Here is a selection of Q&As from Your East Anglian Wedding magazine whether it be about flowers, hair and makeup, fashion, wedding themes, health & beauty, cakes, stationery, legal advice. If you would like your question answered by our experts, please email it to email@example.com
Q. We're planning to tie the knot next year but haven't set a date yet. We're hoping to have a spring wedding but would like some general ideas for the flowers and what's on trend as we don't know where to start.
A. Janet Dodd says: Janet says: Here are a few ideas to help:
- Boho-style is a trend that's still very much in favour and suits all seasons. Think sweet avalanche roses, astrantia, plume-like astilbe and hydrangeas, not tightly constructed but in a loose shower bouquet with lots of foliage in different shades.
- Vintage is another theme that just keeps on going and is perfect for spring with soft pastel colours and delicate flowers. Cream, lilac and grey tones work well, muted Memory Lane and soft white Avalanche roses, gypsophila with rosemary, lavender, mint or herbs of various kinds to add interest and fragrance. China teapots and cups are great as vessels and decorative props or milk churns for larger displays.
- There's a wealth of lovely fragrant varieties to choose from for a spring bouquet including delicate narcissi, hyacinths and freesias. Natural materials like string and hessian are popular too for tying bouquets and extra decorative touches.
- Gerbera are always a popular choice with a simple loose-gathered bunch of gypsophila, hand-tied with voile ribbon and string. They're beautiful for all seasons as there are so many shades to choose from.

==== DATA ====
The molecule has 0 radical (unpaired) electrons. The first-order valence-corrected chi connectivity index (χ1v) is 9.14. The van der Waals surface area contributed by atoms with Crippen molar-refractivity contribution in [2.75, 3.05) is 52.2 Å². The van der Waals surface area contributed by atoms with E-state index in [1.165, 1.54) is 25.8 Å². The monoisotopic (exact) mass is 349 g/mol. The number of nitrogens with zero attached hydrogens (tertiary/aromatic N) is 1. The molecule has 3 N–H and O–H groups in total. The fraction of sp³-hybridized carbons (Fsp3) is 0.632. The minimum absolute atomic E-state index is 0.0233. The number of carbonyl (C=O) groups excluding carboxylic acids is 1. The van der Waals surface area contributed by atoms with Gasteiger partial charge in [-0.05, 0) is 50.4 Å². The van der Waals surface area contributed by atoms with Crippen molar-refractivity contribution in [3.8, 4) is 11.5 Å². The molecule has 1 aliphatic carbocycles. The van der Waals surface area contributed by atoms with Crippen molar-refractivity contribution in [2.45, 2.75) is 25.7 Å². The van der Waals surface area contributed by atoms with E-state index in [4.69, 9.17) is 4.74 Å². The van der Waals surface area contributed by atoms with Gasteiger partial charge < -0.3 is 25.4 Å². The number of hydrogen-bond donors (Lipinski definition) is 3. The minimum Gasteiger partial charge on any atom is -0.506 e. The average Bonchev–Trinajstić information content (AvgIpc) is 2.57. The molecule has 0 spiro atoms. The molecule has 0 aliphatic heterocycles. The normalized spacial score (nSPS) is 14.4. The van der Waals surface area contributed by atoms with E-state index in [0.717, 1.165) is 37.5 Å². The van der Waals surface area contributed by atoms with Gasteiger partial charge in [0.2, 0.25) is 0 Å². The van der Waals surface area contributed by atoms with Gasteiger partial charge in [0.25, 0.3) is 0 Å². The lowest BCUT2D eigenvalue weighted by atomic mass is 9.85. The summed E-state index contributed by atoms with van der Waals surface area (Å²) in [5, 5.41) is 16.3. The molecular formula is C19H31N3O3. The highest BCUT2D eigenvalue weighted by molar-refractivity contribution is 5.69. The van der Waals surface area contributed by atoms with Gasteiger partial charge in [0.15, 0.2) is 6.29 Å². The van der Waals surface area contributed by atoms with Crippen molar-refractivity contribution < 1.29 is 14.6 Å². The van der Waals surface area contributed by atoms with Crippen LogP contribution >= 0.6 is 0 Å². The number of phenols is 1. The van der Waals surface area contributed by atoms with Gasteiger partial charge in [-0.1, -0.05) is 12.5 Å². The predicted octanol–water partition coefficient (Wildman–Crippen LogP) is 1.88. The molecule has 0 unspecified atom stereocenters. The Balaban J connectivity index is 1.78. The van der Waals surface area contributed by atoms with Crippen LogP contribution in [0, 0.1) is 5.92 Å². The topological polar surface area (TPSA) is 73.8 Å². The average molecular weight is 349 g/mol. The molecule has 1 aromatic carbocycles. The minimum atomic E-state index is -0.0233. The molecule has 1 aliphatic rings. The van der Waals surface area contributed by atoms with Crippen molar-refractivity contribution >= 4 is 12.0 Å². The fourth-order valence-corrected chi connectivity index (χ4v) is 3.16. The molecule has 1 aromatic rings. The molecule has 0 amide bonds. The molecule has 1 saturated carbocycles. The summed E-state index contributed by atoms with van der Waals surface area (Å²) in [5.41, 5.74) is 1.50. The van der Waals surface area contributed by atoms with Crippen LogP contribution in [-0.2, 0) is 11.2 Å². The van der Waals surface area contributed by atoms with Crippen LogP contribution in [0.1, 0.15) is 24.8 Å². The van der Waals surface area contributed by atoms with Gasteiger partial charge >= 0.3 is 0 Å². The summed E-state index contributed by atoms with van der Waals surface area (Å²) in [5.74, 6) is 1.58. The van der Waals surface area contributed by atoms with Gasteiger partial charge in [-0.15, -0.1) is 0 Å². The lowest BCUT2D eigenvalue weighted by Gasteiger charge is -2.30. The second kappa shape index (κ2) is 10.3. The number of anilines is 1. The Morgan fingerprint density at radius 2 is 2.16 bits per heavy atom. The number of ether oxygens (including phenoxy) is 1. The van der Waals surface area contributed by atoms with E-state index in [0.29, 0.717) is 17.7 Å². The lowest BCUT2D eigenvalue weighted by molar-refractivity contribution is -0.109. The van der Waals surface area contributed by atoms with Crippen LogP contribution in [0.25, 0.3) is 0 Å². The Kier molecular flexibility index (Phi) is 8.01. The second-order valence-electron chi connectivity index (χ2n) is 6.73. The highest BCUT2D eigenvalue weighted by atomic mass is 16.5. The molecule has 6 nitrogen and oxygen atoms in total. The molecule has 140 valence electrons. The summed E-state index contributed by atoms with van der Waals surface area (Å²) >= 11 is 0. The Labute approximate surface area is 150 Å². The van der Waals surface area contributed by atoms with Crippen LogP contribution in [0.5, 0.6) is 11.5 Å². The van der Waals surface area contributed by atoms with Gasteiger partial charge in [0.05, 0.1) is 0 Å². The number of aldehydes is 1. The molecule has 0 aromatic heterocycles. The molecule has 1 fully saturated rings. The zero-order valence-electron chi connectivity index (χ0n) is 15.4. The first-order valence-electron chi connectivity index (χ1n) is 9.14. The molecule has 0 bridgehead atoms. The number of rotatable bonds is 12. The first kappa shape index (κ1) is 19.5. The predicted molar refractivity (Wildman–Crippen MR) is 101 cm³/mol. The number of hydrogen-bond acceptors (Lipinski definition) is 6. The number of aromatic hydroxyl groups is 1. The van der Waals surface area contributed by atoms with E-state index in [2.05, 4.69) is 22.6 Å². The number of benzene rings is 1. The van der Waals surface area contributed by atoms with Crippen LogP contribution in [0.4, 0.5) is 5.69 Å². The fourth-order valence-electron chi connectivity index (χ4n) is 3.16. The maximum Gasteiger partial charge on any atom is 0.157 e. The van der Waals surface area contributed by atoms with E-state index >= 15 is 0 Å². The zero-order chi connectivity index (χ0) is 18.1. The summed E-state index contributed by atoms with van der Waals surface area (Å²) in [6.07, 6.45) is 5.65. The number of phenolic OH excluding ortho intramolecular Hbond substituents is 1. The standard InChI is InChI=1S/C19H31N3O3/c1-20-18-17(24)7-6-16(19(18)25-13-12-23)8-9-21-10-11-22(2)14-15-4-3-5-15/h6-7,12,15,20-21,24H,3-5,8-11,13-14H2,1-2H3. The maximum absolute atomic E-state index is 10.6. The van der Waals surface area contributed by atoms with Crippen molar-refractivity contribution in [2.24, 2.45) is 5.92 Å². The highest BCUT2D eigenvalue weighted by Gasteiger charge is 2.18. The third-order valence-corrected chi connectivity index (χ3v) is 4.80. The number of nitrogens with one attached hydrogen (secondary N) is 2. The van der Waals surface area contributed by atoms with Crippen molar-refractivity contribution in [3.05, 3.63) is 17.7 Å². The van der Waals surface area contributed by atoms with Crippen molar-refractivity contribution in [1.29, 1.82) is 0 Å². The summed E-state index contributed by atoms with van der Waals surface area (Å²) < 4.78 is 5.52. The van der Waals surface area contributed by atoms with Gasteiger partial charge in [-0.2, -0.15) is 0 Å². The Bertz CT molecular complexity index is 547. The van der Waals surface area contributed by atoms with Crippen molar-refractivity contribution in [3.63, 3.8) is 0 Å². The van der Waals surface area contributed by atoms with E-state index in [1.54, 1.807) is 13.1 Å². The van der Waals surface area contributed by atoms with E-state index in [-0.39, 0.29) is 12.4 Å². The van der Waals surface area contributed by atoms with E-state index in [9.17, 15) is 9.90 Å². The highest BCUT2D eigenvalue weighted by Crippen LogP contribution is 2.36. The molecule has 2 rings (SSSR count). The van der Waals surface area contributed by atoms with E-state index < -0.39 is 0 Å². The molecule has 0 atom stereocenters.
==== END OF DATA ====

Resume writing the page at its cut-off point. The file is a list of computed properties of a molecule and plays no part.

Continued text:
- Circlet-style headdresses and flower crowns are another enduring favourite; great for spring weddings with a mix of delicate spray roses, foliage and gypsophila or just a few sprigs of gyp pinned in place to adorn the bride or bridesmaids' hair.
Janet Dodd , Forget Me Not Flowers
Q. We'd like to include a nod to the 2020 Pantone Colour of the Year Classic Blue in our wedding flowers. What seasonal options would you suggest?
A. Rebekah Ellis says: Rebekah says: Although true blue flowers are relatively uncommon, each season provides a selection, many of which are grown here in Britain; a plus for the eco-conscious bride. You could even include some in your bouquet as your something blue.
Spring gives us delicate muscari (grape hyacinth), and later the delicate nigella; commonly known as lovein- a-mist. Summer sees the arrival of cornflowers and statuesque delphiniums, while for autumn weddings you can include beautiful heavy hydrangea heads. Blue thistles are great for winter and add texture too.
Q. Spring is our favourite time of year and we want to celebrate it on our wedding day with plenty of gorgeous seasonal flowers. What would you suggest?
A. Anna Johnstone says: If you're tying the knot in spring then you're in luck when it comes to choosing seasonal flowers to decorate your day! Some of the most popular varieties are at their peak at this time of year, our favourite being the frilly peony! They hold up really well in bouquets and table decorations and there are so many colours to choose from including this year's Pantone Colour of the Year Living Coral. Paired with other spring flowers such as tulips, ranunculous and sweet peas, you have the perfect seasonal bouquet. As well as spring blooms, you can add an extra splash of colour with floaty trailing ribbons. Our personal favourites for spring are shades of pink and purple with a pop of yellow. Don't forget the foliage either, it can be just as important as choosing the flowers! Our most frequently requested type is eucalyptus because of its incredible scent and gorgeous dusky green leaves, which work really well against a colourful palette. We also love thlapsi because of its delicate floaty stems, the perfect touch for that country-meadow feel.
Q. We know foliage and greenery were a big trend for weddings last year, is this likely to continue?